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Viktoria Bors-Pajuste
Viktoria Bors-Pajuste

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Maximizing Your Potential: How to Prepare for Career Fairs as a Junior Developer

With career fairs and meet-ups just around the corner, have you considered how you will differentiate yourself and leave a lasting impression on recruiters and potential colleagues? What approach do you plan to take?

Attending these events can be overwhelming, especially if you're not well-prepared. I will share some tips on how to stand out and make the most of these events as a junior developer or student.

Research Participating Companies and Prepare Questions

Before the event, research the participating companies and identify the ones you're most interested in. Take the time to learn about their products, services, and company culture.

This will not only help you decide which companies to approach, but it will also help you prepare questions that demonstrate your interest and knowledge.

Prepare a list of specific questions for the companies you're interested in, such as:
• What do you expect from new hires?
• What kind of training and development opportunities do you offer?

In addition to preparing questions for specific companies, also prepare some general questions that you can ask any company you come across. These can include:
• Tell me about your work culture.
• What kind of technologies do you use?
• How does your company approach software development?

Prepare Your Elevator Pitch

An elevator pitch is a brief summary of who you are, what you do, and what you're looking for. It should be short and sweet, and it should showcase your skills and experience. Practice your pitch before the event so you feel confident and natural when you deliver it.

Follow Up and Network

Make sure to follow up with the individuals you met at the event by sending a thoughtful message through LinkedIn or email thanking them for their time and expressing your interest in keeping in touch. It's important to connect with them on LinkedIn and remain engaged by commenting on their posts or sharing industry-related articles.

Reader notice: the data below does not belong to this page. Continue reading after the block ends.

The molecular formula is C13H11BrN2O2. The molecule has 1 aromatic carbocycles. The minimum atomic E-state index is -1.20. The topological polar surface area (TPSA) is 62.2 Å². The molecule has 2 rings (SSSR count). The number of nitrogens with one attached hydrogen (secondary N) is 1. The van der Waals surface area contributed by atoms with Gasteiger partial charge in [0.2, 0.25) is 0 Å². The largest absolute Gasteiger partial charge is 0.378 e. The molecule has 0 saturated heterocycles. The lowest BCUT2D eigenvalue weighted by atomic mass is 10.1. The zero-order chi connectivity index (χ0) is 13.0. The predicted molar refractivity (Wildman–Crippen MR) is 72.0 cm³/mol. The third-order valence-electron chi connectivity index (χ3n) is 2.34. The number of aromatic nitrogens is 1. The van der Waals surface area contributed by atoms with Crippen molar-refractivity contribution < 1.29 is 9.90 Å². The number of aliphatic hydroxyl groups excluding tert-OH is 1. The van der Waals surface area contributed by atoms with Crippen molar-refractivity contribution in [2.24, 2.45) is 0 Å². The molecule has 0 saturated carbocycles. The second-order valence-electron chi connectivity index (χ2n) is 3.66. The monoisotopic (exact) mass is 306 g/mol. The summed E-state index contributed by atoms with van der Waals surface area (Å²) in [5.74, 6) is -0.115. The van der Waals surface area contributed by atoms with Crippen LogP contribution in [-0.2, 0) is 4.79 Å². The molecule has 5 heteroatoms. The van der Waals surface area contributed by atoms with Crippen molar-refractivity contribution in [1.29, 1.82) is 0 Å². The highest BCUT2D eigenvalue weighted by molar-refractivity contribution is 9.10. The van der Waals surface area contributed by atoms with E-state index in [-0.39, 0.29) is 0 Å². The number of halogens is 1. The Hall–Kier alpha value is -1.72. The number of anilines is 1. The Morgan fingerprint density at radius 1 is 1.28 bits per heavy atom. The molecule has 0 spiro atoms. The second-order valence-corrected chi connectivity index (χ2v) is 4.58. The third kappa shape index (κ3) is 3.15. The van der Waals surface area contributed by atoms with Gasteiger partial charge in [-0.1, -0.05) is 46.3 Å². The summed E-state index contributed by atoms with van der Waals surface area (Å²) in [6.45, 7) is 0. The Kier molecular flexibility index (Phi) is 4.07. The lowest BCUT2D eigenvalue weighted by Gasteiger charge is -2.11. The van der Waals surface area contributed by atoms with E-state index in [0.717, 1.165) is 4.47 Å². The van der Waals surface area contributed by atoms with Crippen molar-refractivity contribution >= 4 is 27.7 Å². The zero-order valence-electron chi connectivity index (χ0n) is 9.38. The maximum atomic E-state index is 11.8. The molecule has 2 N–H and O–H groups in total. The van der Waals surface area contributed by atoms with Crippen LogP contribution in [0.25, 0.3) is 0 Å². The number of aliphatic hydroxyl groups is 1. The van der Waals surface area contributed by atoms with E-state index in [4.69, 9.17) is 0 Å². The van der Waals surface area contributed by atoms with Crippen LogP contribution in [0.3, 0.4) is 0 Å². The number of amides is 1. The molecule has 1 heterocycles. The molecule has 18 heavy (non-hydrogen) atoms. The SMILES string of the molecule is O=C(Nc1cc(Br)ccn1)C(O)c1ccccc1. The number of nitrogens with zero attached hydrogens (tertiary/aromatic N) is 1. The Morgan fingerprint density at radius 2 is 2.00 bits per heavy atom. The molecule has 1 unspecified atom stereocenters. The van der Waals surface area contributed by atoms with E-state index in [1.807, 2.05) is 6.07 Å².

If you were unable to speak with a representative from a particular company, be sure to take their contact card and connect with them afterward. This is a great opportunity to ask any remaining questions you may have.

Bring a Well-Written CV or Business Card

This particular point can be quite divisive. While some may argue that bringing a physical copy of your CV is no longer necessary since everything can be found online, I believe that as a junior developer, it's important to demonstrate your passion and leave a lasting impression on potential employers. While a typical A4 CV may not necessarily stand out among the hundreds of others, there are still ways to differentiate yourself. For instance, you could optimize your CV in A5 size or in the style of a "birthday" card, or consider a well-designed, high-quality business card.

Personally, I decided to bring a business card to events that reflects the design of my portfolio page. On the front of my card, I feature my unique logo and skillset, and on the back, I provide my contact information and a QR code that links to my webpage.

Front of my business card

In conclusion, career events, fairs, and meetups are great opportunities for junior developers to learn about new technologies, network, and explore job opportunities. By doing your research, preparing your elevator pitch and following up with the people you meet, you'll be able to make the most of these events and stand out from the crowd.

Good luck!

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